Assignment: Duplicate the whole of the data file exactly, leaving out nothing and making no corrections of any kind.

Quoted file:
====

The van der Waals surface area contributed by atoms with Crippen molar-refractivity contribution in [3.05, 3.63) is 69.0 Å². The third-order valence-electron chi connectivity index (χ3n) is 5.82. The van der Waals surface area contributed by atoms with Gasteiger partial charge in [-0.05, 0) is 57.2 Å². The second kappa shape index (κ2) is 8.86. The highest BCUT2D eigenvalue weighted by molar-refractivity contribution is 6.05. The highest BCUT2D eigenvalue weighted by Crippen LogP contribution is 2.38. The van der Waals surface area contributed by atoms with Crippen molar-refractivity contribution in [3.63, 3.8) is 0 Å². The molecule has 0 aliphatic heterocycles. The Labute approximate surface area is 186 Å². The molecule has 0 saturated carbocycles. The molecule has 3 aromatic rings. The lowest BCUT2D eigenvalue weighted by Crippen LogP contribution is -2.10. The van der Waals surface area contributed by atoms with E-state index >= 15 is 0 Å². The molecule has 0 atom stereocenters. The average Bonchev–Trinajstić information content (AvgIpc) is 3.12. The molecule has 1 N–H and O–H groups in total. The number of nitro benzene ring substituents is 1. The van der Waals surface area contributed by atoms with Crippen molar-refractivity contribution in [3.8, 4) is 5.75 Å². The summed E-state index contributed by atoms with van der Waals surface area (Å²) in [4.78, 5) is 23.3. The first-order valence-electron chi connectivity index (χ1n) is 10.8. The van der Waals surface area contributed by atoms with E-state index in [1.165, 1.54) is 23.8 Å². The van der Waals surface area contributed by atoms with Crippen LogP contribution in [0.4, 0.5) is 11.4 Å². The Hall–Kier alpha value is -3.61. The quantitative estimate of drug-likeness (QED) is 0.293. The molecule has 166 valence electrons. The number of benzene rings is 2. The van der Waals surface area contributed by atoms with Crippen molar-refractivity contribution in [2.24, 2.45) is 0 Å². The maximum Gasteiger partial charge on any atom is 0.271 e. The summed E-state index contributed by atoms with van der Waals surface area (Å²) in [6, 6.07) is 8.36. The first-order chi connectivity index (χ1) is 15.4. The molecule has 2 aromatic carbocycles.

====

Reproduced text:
The van der Waals surface area contributed by atoms with Crippen molar-refractivity contribution in [3.05, 3.63) is 69.0 Å². The third-order valence-electron chi connectivity index (χ3n) is 5.82. The van der Waals surface area contributed by atoms with Gasteiger partial charge in [-0.05, 0) is 57.2 Å². The second kappa shape index (κ2) is 8.86. The highest BCUT2D eigenvalue weighted by molar-refractivity contribution is 6.05. The highest BCUT2D eigenvalue weighted by Crippen LogP contribution is 2.38. The van der Waals surface area contributed by atoms with Crippen molar-refractivity contribution in [3.63, 3.8) is 0 Å². The molecule has 0 aliphatic heterocycles. The Labute approximate surface area is 186 Å². The molecule has 0 saturated carbocycles. The molecule has 3 aromatic rings. The lowest BCUT2D eigenvalue weighted by Crippen LogP contribution is -2.10. The van der Waals surface area contributed by atoms with E-state index >= 15 is 0 Å². The molecule has 0 atom stereocenters. The average Bonchev–Trinajstić information content (AvgIpc) is 3.12. The molecule has 1 N–H and O–H groups in total. The number of nitro benzene ring substituents is 1. The van der Waals surface area contributed by atoms with Crippen molar-refractivity contribution in [3.8, 4) is 5.75 Å². The summed E-state index contributed by atoms with van der Waals surface area (Å²) in [4.78, 5) is 23.3. The first-order valence-electron chi connectivity index (χ1n) is 10.8. The van der Waals surface area contributed by atoms with E-state index in [1.165, 1.54) is 23.8 Å². The van der Waals surface area contributed by atoms with Crippen LogP contribution in [0.4, 0.5) is 11.4 Å². The Hall–Kier alpha value is -3.61. The quantitative estimate of drug-likeness (QED) is 0.293. The molecule has 166 valence electrons. The number of benzene rings is 2. The van der Waals surface area contributed by atoms with Crippen molar-refractivity contribution in [2.24, 2.45) is 0 Å². The maximum Gasteiger partial charge on any atom is 0.271 e. The summed E-state index contributed by atoms with van der Waals surface area (Å²) in [6, 6.07) is 8.36. The first-order chi connectivity index (χ1) is 15.4. The molecule has 2 aromatic carbocycles.